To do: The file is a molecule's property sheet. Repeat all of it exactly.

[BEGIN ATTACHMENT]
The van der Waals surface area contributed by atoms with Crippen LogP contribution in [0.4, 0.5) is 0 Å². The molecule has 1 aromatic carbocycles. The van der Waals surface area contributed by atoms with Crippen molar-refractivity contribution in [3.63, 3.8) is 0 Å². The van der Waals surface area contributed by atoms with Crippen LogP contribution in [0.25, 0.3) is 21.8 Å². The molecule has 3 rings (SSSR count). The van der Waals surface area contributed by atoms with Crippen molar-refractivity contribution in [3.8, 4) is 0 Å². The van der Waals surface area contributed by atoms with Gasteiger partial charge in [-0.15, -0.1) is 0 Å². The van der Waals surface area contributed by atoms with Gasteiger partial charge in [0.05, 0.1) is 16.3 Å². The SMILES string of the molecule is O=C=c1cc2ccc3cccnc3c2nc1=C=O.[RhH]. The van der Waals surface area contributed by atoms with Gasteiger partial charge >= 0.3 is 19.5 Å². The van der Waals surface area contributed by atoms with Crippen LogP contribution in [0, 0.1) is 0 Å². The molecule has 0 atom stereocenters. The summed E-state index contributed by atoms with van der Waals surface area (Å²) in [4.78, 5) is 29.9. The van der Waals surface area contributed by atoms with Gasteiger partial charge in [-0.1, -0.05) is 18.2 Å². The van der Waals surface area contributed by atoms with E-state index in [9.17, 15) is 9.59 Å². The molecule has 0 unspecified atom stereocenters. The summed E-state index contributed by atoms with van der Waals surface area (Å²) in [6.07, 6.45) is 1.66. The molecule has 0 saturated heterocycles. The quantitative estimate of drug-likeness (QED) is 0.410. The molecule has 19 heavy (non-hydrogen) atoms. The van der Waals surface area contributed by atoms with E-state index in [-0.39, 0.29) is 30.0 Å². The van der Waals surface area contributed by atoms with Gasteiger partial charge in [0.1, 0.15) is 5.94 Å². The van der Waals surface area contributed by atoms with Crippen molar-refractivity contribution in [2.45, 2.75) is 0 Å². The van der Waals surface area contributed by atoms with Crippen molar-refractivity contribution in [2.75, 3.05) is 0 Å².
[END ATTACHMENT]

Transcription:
The van der Waals surface area contributed by atoms with Crippen LogP contribution in [0.4, 0.5) is 0 Å². The molecule has 1 aromatic carbocycles. The van der Waals surface area contributed by atoms with Crippen molar-refractivity contribution in [3.63, 3.8) is 0 Å². The van der Waals surface area contributed by atoms with Crippen LogP contribution in [0.25, 0.3) is 21.8 Å². The molecule has 3 rings (SSSR count). The van der Waals surface area contributed by atoms with Crippen molar-refractivity contribution in [3.8, 4) is 0 Å². The van der Waals surface area contributed by atoms with Gasteiger partial charge in [-0.15, -0.1) is 0 Å². The van der Waals surface area contributed by atoms with Gasteiger partial charge in [0.05, 0.1) is 16.3 Å². The SMILES string of the molecule is O=C=c1cc2ccc3cccnc3c2nc1=C=O.[RhH]. The van der Waals surface area contributed by atoms with Gasteiger partial charge >= 0.3 is 19.5 Å². The van der Waals surface area contributed by atoms with Crippen LogP contribution in [0, 0.1) is 0 Å². The molecule has 0 atom stereocenters. The summed E-state index contributed by atoms with van der Waals surface area (Å²) in [4.78, 5) is 29.9. The van der Waals surface area contributed by atoms with Gasteiger partial charge in [-0.1, -0.05) is 18.2 Å². The van der Waals surface area contributed by atoms with E-state index in [9.17, 15) is 9.59 Å². The molecule has 0 unspecified atom stereocenters. The summed E-state index contributed by atoms with van der Waals surface area (Å²) in [6.07, 6.45) is 1.66. The molecule has 0 saturated heterocycles. The quantitative estimate of drug-likeness (QED) is 0.410. The molecule has 19 heavy (non-hydrogen) atoms. The van der Waals surface area contributed by atoms with E-state index in [-0.39, 0.29) is 30.0 Å². The van der Waals surface area contributed by atoms with Gasteiger partial charge in [0.1, 0.15) is 5.94 Å². The van der Waals surface area contributed by atoms with Crippen molar-refractivity contribution in [2.45, 2.75) is 0 Å². The van der Waals surface area contributed by atoms with Crippen molar-refractivity contribution in [2.75, 3.05) is 0 Å².